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A Pilgrimage: Study of Futuh al-Haramayn and Its Emotional Connotations

An online seminar hosted by The University of Western Australia. Part of the CHE Virtual Fellows Seminar Series

  

Image: Muhi al-Din Lari, Futon al-Haramayn (Description of the Holy Cities), dated A.H. 1089/A.D. 1678, p. 27. The Met

Date: Monday 22 August 2022
Time: 10:30am AWST / 12:30pm AEST
Venue: Online via Zoom. Please email emotions@uwa.edu.au for connection details. 
Enquiries: emotions@uwa.edu.au

This research aims to investigate emotions such as joy, longing, belonging, grief, peace, satisfaction, and excitement experienced by Medieval pilgrims conducting Hajj pilgrimage and the role of manuscripts, style of  illustrations, narratives, and stories told within the text, as well as described places, rituals and depicted objects on the arousal and intensification of emotions.

Hajj is an annual Islamic pilgrimage and one of the pillars of Islam. Every year from the 1st to the 10th of Dhu al-Hijja (the twelfth and final month of the Islamic lunar calendar) Muslims gather in Mecca and perform symbolic rituals of Hajj in designated locations. This presentation focuses on the textual and pictorial study of Futuh al-Haramayn, a Hajj travelogue with illustrations. Futuh al-Haramayn contains pieces of poetry on the poet’s known as Muhyi al-Din Larispiritual and cultural experience during the Hajj. It contains detailed and well-performed illustrations which can be considered as maps of actual places in Mecca and Medina, two holy cities of Islam.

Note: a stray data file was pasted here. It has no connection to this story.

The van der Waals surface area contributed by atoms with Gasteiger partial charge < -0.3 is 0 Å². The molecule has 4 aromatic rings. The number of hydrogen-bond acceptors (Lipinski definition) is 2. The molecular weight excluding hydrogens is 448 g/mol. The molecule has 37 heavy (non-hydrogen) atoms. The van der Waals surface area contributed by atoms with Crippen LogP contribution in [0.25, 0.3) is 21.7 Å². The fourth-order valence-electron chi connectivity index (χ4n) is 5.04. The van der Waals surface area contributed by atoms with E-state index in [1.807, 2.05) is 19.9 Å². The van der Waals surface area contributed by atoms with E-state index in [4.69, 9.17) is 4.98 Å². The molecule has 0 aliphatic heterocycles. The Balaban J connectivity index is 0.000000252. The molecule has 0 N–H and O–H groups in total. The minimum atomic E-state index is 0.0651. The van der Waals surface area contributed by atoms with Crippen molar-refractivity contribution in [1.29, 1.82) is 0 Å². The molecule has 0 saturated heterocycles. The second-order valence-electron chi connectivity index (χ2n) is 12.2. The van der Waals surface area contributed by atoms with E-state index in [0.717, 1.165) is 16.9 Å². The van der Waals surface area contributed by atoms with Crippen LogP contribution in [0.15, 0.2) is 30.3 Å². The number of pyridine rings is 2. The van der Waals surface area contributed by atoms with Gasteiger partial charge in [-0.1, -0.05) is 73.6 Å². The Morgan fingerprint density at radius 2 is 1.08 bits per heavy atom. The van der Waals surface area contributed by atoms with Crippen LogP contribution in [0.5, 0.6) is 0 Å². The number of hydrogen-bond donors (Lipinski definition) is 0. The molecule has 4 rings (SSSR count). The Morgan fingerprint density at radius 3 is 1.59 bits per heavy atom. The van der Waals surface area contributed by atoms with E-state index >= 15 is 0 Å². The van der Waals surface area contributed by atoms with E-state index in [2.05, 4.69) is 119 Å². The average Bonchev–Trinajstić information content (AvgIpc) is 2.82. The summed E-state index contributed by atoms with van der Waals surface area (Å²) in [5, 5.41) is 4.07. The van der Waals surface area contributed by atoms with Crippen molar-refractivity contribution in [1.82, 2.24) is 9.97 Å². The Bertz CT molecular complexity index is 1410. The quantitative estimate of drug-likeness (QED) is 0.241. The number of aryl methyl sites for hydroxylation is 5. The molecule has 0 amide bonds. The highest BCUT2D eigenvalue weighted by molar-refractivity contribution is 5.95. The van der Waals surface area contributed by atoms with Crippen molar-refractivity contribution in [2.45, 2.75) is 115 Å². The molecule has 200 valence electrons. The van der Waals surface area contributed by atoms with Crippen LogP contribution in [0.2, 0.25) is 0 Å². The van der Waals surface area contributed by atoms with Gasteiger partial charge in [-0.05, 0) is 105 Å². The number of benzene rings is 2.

This research will deepen our understanding of different emotions such as joy and grief, experienced by a pilgrim. It also sheds light on the role of poets, writers, scribes, and illustrators as well as market demand and public taste in the creation of such emotions.

Chair

Prof Charles Zika (The University of Melbourne)

Speakers

Leila Alhagh is a research affiliate at the School of Philosophical, Historical and International Studies, Monash University and CHE Honorary Virtual fellow. She holds a PhD in the conservation of cultural materials from The University of Melbourne. She has curated two exhibitions at The University of Melbourne and Immigration Museum, 'Didar: the stories of the Middle Eastern Collection' and 'Kahlil Gibran: the Garden of the Prophet'. Previously, she was a manuscript conservator at the Iranian Parliament in Tehran. Her main research is focussed on the interdisciplinary study of Medieval Islamic manuscripts detached from their places of origin and scattered in an Australian setting.